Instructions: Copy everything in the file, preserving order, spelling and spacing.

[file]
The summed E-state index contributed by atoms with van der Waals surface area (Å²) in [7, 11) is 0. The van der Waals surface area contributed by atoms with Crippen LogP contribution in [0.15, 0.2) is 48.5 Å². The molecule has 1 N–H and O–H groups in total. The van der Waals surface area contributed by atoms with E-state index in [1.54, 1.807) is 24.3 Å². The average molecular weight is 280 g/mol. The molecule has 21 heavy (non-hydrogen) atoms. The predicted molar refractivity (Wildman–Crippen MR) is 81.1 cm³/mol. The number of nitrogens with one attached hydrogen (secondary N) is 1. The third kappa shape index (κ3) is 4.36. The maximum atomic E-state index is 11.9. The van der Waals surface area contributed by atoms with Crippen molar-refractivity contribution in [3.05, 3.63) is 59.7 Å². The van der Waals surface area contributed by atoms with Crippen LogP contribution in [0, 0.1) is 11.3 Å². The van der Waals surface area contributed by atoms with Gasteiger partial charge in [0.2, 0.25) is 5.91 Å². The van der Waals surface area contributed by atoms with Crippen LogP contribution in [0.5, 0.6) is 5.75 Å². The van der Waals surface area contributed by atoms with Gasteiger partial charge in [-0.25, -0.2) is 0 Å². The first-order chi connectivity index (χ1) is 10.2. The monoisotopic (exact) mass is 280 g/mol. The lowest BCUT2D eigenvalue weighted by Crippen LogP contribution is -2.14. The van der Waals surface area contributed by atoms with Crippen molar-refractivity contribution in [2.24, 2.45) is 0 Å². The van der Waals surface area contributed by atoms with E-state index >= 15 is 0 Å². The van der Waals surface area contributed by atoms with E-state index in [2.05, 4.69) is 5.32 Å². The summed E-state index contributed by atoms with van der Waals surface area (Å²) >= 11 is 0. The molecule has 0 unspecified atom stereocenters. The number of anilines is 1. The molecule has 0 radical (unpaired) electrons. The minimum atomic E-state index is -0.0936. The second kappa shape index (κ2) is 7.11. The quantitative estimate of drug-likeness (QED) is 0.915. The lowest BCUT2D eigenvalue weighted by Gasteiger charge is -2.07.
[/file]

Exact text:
The summed E-state index contributed by atoms with van der Waals surface area (Å²) in [7, 11) is 0. The van der Waals surface area contributed by atoms with Crippen LogP contribution in [0.15, 0.2) is 48.5 Å². The molecule has 1 N–H and O–H groups in total. The van der Waals surface area contributed by atoms with E-state index in [1.54, 1.807) is 24.3 Å². The average molecular weight is 280 g/mol. The molecule has 21 heavy (non-hydrogen) atoms. The predicted molar refractivity (Wildman–Crippen MR) is 81.1 cm³/mol. The number of nitrogens with one attached hydrogen (secondary N) is 1. The third kappa shape index (κ3) is 4.36. The maximum atomic E-state index is 11.9. The van der Waals surface area contributed by atoms with Crippen molar-refractivity contribution in [3.05, 3.63) is 59.7 Å². The van der Waals surface area contributed by atoms with Crippen LogP contribution in [0, 0.1) is 11.3 Å². The van der Waals surface area contributed by atoms with Gasteiger partial charge in [0.2, 0.25) is 5.91 Å². The van der Waals surface area contributed by atoms with Crippen LogP contribution in [0.5, 0.6) is 5.75 Å². The van der Waals surface area contributed by atoms with Gasteiger partial charge in [-0.25, -0.2) is 0 Å². The first-order chi connectivity index (χ1) is 10.2. The monoisotopic (exact) mass is 280 g/mol. The lowest BCUT2D eigenvalue weighted by Crippen LogP contribution is -2.14. The van der Waals surface area contributed by atoms with Crippen molar-refractivity contribution in [2.24, 2.45) is 0 Å². The van der Waals surface area contributed by atoms with E-state index >= 15 is 0 Å². The van der Waals surface area contributed by atoms with E-state index in [2.05, 4.69) is 5.32 Å². The summed E-state index contributed by atoms with van der Waals surface area (Å²) >= 11 is 0. The molecule has 0 unspecified atom stereocenters. The number of anilines is 1. The molecule has 0 radical (unpaired) electrons. The minimum atomic E-state index is -0.0936. The second kappa shape index (κ2) is 7.11. The quantitative estimate of drug-likeness (QED) is 0.915. The lowest BCUT2D eigenvalue weighted by Gasteiger charge is -2.07.